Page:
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Scaling Images Proportionally in CSS with Max-width

Posted by: admin November 29, 2017 Leave a comment

Questions:

Right now, I’m using max-width to scale images to fit. However, they don’t scale proportionally. Is there a way to cause this to happen? I’m open to Javascript/jQuery.

If possible, is there a way to do this without knowing the original dimensions of the image (maybe determine this using Javascript/jQuery)?

Answers:

You need to specify the original width and height:

<img src="/whatever" width="100" height="200" alt="Whatever" />

And then use something like this in the CSS:

#content img { max-width: 100%; height: auto }

You could try this with jQuery if you don’t have the width and height up front, but your mileage may vary:

$(function(){
    $('#content img').load(function(){
       var $img = $(this);
       $img.attr('width', $img.width()).attr('height', $img.height());
    });
});

Obviously replace #content with whatever selector you want to scope the functionality to.

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Answers:

Contrary to the accepted answer, you can do this without specifying the size in the HTML. It can all be done in CSS:

#content img { 
    max-width: 100px;
    width: 100%;
    height: auto;
}

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Answers:

when setting up constant width use:

height: auto

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Answers:

Here’s how to do it with no Javascript. Set your max-width to the length you want.

#content img { 
   max-width: 620px;
   height: auto;
}

This worked for me tested on a Mac with Firefox 28, Chrome 34 and Safari 7 when I had no width or height settings explicitly set in the img tags.

Don’t set your width in CSS to 100% after the max-width setting as one person suggested because then any images that are narrower than the width of the container (like icons) will be blown up much larger than desired.

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Answers:

Using both width and max-width on the image screw up IE8.

Put the width on your image and wrap it in a div that has the max-width. (Then curse MS.)

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Answers:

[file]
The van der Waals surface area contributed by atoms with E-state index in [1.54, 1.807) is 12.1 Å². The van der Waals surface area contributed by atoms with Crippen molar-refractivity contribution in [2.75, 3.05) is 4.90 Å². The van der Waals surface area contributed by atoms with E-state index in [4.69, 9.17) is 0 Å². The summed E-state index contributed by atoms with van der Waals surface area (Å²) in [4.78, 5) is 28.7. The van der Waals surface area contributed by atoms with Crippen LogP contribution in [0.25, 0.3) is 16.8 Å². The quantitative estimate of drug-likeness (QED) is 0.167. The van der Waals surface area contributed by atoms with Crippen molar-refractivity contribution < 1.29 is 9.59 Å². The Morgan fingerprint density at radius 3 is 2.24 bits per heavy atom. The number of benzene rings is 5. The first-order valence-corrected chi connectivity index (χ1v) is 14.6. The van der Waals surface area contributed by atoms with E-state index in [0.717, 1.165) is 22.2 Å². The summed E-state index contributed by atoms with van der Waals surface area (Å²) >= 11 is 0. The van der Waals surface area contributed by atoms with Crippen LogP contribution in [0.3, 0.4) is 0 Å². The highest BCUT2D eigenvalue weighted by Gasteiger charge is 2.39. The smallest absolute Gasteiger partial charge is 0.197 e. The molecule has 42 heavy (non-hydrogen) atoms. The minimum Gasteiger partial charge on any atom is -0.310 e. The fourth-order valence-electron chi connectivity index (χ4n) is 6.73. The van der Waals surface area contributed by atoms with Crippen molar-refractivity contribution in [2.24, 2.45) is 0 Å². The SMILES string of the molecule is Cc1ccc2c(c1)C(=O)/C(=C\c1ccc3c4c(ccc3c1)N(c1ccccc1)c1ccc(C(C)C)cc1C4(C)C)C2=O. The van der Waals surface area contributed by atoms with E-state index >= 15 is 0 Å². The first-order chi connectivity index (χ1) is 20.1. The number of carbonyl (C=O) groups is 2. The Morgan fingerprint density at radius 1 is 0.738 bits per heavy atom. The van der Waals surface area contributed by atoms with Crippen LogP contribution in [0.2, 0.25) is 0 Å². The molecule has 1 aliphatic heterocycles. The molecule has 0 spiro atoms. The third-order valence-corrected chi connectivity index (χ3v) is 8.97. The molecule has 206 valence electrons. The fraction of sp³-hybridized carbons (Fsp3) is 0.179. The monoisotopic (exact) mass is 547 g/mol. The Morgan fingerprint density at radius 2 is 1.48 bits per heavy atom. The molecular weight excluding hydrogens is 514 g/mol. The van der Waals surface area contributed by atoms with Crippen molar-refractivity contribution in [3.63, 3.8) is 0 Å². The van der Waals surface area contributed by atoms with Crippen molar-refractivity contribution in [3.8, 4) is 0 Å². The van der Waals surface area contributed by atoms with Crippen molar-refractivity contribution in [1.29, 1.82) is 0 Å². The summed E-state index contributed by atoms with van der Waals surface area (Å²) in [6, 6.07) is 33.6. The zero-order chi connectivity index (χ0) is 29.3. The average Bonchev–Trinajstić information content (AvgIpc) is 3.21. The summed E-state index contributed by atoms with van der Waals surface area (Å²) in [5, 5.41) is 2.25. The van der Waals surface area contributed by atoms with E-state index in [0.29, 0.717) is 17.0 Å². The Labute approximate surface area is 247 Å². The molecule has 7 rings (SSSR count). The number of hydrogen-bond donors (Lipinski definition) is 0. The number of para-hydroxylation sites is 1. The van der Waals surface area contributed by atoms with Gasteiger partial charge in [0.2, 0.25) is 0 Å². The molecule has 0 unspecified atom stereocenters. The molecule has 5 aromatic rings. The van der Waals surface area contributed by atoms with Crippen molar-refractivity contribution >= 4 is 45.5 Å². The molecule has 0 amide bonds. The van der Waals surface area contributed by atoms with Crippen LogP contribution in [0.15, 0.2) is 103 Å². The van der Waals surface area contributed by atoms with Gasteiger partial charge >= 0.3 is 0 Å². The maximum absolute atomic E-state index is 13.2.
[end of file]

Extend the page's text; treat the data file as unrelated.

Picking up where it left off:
I had to do this with the following requirements:

  1. Page must not get reflown when images load. The image sizes are known on the server side and calculations can be made.
  2. Images must scale proportionally
  3. Images must not be wider than the containing element
  4. Images must not be scaled up, only down when necessary
  5. Must use an img element and not a background to make sure the images also print properly
  6. No JavaScript!

The closest I came up with is this terrible contraption. It requires three elements and two inline styles, but as far as I know this is the best way to scale images proportionally. All the height: auto; suggestions here negate the point of specifying the image dimensions on the server side and cause the content to jump around while loading.

.image {
  position: relative;
}

.image img {
  position: absolute;
  top: 0;
  left: 0;
  width: 100%;
  height: 100%;
}

<!-- container element with max-width prevents upscaling -->
<div class="image" style="max-width: 640px;">
  <!-- div with padding equal to the image aspect ratio to make
       the element the correct height -->
  <div style="padding-top: 75%;"></div>
  <!-- img scaled to completely fill container -->
  <img src="//placebear.com/640/480" />
</div>

https://jsfiddle.net/Lqg1fgry/6/ – The “Hello” is there so you can see if the content after the image jumps around.

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hopefully it is not too late , but with this pease of code i managed to get proportional images in my gallery. it will take time to understand what is going on but try it and enjoy.

<style>
div_base {
    width: 200px; // whatever size you want as constrain unchangeable
    max-width: 95%; // this is connected to img and mus exist
}
div_base img {
    width: auto !important;  // very important part just have it there!
    height: 95%;  // and this one is linked to maxW above. 
}
</style>

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Answers:
function resizeBackground() {
    var scale=0; 
    var stageWidth=$(window).width(); 
    var newWidth=$("#myPic").width();
    var stageHeight=$(window).height();
    var newHeight=$("#myPic").height();
    if( $(window).width() > $(window).height() )  {
        scale = stageHeight/newHeight;
        scale = stageWidth/newWidth;
    } else {
        scale = stageWidth/newWidth;
        scale = stageHeight/newHeight;
    }
    newWidth = newWidth*scale;
    newHeight = newHeight*scale
    $("#myPic").width(newWidth);
    $("#myPic").height(newHeight);
}